March 2, 1942
Musical Innovator Extraordinaire
In the 1960s, 1970s, and 1980s, rock musician Lou Reed, pencil-thin, craggy, and dressed in tough leather or androgynous glitz, came to symbolize the rebellious outsider. Reed produced a gritty urban rock and roll that made even the protest and acid rock of the 1970s seem tame in comparison.
Beatniks listened to Pete Seeger and the Weavers. Hippies listened to the Doors and Jimi Hendrix. The real freaks listened to Reed's Velvet Underground.
A rebel from an early age, Reed horrified his parents on Long Island with his effeminacy and his violently loud rock music. Hoping to curb his homosexuality, they sent him to a mental hospital for electroshock treatments. Although the treatments were painful and damaging, Reed emerged with his antisocial impulses (and bisexuality) more or less intact.
He moved to New York City, where he met Andy Warhol, the experimental artist who made a cult of both the decadent and the mundane. In 1965, Reed--as part of Warhol's studio, The Factory--joined fellow musicians John Cale, Sterling Morrison, and Maureen Tucker to form the Velvet Underground. Andy Warhol managed the band, which supplied the music for his Exploding Plastic Inevitable art shows in 1966.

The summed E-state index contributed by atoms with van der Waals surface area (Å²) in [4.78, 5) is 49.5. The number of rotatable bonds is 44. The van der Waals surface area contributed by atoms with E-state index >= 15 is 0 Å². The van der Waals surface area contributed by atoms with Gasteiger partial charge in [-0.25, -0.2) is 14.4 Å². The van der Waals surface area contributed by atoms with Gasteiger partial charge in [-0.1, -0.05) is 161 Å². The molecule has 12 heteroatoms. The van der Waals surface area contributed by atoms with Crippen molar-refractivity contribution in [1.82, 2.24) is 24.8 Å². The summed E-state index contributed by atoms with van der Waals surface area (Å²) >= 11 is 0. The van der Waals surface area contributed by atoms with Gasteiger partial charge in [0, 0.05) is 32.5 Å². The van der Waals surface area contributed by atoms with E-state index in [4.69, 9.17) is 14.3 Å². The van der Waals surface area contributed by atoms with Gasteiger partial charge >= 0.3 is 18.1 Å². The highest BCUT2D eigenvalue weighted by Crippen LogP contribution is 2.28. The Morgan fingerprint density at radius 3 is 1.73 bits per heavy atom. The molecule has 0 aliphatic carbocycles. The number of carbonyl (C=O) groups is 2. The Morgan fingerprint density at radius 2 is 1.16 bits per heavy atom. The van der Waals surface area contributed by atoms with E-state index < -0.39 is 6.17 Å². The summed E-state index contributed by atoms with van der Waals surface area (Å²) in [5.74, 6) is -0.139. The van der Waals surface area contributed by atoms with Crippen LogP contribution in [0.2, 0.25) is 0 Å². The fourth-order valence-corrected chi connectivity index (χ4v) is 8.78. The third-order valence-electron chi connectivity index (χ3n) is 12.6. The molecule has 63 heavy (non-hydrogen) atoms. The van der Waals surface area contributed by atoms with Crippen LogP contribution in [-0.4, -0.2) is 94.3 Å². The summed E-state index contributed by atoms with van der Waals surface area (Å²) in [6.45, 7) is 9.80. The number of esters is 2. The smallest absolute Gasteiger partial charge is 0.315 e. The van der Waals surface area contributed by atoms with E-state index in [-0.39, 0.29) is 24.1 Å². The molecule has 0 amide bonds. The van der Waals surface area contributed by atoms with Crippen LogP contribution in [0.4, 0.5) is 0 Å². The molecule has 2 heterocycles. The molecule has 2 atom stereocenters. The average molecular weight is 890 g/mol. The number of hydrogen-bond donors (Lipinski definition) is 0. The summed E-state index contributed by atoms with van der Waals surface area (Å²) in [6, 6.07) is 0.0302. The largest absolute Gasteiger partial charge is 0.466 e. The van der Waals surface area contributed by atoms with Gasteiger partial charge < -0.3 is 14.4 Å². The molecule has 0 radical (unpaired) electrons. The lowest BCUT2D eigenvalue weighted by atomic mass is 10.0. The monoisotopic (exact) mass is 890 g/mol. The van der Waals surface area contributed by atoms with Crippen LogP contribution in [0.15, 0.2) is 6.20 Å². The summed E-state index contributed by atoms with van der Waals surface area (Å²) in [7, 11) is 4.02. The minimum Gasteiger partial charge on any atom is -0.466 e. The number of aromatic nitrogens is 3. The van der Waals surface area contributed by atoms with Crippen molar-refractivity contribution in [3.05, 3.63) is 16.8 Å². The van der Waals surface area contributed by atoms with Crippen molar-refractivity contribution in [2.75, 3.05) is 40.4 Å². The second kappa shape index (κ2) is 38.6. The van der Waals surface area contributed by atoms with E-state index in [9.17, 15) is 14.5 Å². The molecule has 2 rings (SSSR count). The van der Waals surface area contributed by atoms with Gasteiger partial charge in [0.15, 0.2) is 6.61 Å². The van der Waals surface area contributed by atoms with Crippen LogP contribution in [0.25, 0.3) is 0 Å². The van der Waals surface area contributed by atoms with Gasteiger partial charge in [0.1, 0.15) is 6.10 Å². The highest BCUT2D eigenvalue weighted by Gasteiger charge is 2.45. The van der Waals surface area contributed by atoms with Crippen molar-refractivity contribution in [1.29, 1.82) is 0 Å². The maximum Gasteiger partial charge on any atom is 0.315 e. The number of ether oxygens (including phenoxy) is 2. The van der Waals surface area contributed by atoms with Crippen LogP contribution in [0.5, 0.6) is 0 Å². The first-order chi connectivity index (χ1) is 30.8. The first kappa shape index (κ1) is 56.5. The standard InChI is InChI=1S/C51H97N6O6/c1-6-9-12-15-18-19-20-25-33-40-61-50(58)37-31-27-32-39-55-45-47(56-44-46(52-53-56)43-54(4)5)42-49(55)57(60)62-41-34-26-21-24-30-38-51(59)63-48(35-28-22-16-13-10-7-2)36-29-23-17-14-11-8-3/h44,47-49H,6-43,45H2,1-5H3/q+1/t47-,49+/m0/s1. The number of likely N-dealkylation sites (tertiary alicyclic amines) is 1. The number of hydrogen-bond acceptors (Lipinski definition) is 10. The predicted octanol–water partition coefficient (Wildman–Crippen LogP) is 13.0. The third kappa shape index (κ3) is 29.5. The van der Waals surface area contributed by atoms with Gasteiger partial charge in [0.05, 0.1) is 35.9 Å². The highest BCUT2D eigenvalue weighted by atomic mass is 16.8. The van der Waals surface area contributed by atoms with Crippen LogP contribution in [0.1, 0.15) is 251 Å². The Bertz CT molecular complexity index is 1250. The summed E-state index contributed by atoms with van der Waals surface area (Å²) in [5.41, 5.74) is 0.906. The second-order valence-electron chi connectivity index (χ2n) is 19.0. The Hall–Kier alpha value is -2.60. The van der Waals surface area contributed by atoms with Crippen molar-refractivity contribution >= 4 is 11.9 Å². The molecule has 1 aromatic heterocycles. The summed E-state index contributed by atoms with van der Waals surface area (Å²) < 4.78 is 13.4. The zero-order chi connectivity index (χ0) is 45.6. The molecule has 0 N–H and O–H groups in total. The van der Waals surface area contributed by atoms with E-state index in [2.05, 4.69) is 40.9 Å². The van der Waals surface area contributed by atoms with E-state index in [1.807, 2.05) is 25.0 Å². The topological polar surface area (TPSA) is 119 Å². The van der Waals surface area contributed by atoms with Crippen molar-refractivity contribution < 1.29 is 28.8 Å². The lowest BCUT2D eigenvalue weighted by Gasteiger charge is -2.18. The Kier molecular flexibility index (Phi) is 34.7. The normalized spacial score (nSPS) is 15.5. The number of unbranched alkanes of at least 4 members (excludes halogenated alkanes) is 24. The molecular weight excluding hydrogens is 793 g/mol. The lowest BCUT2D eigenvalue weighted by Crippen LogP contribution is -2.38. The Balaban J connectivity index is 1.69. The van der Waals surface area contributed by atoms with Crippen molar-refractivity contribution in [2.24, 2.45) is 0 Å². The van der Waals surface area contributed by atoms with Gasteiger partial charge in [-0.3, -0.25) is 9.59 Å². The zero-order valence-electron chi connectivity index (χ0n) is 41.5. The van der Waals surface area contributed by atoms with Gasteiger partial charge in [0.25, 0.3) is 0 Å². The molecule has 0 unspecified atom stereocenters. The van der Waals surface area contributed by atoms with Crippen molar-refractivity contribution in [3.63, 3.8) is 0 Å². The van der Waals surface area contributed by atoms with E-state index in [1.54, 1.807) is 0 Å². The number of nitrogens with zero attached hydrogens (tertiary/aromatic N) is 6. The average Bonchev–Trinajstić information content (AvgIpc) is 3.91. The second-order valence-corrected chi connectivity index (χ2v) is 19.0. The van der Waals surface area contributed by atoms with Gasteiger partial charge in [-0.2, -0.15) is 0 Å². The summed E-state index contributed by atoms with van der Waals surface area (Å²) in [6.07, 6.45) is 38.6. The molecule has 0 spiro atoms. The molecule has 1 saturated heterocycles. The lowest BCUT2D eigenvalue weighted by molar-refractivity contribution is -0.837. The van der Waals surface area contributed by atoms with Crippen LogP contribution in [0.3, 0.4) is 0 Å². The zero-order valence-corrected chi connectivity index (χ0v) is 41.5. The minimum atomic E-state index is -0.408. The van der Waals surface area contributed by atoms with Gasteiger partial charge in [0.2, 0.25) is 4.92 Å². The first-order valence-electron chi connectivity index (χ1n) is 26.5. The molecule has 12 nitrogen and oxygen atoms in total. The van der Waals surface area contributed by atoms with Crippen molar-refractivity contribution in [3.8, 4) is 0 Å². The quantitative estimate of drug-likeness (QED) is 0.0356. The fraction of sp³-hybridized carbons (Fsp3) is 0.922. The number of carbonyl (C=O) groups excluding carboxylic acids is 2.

Although Velvet Underground sold few albums and disbanded after only five years, the group had an impact that lasted for decades. Taking rock back to its rawest form--a few simple chords played very loudly--Velvet Underground's urban decadence was the opposite of the visionary dreaminess of much of the music of the era.
Their songs were about drugs and junkies, hustlers and drag queens, all sung with a bare-bones intensity that made them appealingly taboo. The 1980s alternative rock scene would honor the music of Velvet Underground as an influential forerunner of punk.
After the breakup of Velvet Underground, Reed continued to violate taboos as a solo artist. Bisexual in his private life, Reed linked up with another allegedly bisexual rocker, David Bowie, who in 1972 produced Reed's first solo album, Transformer.
On Transformer, Reed changed his look from urban tough to glam-rock flash. He also introduced his most famous signature song, "Walk on the Wild Side," the story of a transgenderedhooker's odyssey from Los Angeles to the hard streets of New York, told with an understated, ironic affection and a catchy backbeat.